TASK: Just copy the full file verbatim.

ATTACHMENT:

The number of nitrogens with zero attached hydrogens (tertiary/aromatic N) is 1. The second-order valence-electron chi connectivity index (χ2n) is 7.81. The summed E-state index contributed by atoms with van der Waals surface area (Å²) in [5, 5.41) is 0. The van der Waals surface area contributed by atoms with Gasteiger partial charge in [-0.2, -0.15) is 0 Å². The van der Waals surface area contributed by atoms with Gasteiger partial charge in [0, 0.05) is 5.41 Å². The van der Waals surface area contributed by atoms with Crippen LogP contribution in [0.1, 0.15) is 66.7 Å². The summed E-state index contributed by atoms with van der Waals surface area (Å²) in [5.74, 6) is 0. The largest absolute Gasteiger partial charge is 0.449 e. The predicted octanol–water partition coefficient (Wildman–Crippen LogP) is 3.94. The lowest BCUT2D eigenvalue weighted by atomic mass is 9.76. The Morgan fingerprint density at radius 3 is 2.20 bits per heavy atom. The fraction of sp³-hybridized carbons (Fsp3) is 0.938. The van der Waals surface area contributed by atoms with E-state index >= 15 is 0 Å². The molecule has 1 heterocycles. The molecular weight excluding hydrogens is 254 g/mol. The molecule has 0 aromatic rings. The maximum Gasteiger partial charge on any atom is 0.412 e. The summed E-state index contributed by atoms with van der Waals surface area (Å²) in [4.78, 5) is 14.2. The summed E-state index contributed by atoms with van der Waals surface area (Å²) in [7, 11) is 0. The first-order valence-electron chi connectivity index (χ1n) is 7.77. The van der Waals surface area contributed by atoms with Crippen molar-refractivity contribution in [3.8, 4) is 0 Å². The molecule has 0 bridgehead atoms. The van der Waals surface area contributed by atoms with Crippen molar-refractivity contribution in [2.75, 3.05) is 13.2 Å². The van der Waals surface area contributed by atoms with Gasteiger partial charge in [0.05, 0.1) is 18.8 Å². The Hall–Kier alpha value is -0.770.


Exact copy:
The number of nitrogens with zero attached hydrogens (tertiary/aromatic N) is 1. The second-order valence-electron chi connectivity index (χ2n) is 7.81. The summed E-state index contributed by atoms with van der Waals surface area (Å²) in [5, 5.41) is 0. The van der Waals surface area contributed by atoms with Gasteiger partial charge in [-0.2, -0.15) is 0 Å². The van der Waals surface area contributed by atoms with Gasteiger partial charge in [0, 0.05) is 5.41 Å². The van der Waals surface area contributed by atoms with Crippen LogP contribution in [0.1, 0.15) is 66.7 Å². The summed E-state index contributed by atoms with van der Waals surface area (Å²) in [5.74, 6) is 0. The largest absolute Gasteiger partial charge is 0.449 e. The predicted octanol–water partition coefficient (Wildman–Crippen LogP) is 3.94. The lowest BCUT2D eigenvalue weighted by atomic mass is 9.76. The Morgan fingerprint density at radius 3 is 2.20 bits per heavy atom. The fraction of sp³-hybridized carbons (Fsp3) is 0.938. The van der Waals surface area contributed by atoms with E-state index >= 15 is 0 Å². The molecule has 1 heterocycles. The molecular weight excluding hydrogens is 254 g/mol. The molecule has 0 aromatic rings. The maximum Gasteiger partial charge on any atom is 0.412 e. The summed E-state index contributed by atoms with van der Waals surface area (Å²) in [4.78, 5) is 14.2. The summed E-state index contributed by atoms with van der Waals surface area (Å²) in [7, 11) is 0. The first-order valence-electron chi connectivity index (χ1n) is 7.77. The van der Waals surface area contributed by atoms with Crippen molar-refractivity contribution in [3.8, 4) is 0 Å². The molecule has 0 bridgehead atoms. The van der Waals surface area contributed by atoms with Crippen molar-refractivity contribution in [2.75, 3.05) is 13.2 Å². The van der Waals surface area contributed by atoms with Gasteiger partial charge in [0.05, 0.1) is 18.8 Å². The Hall–Kier alpha value is -0.770.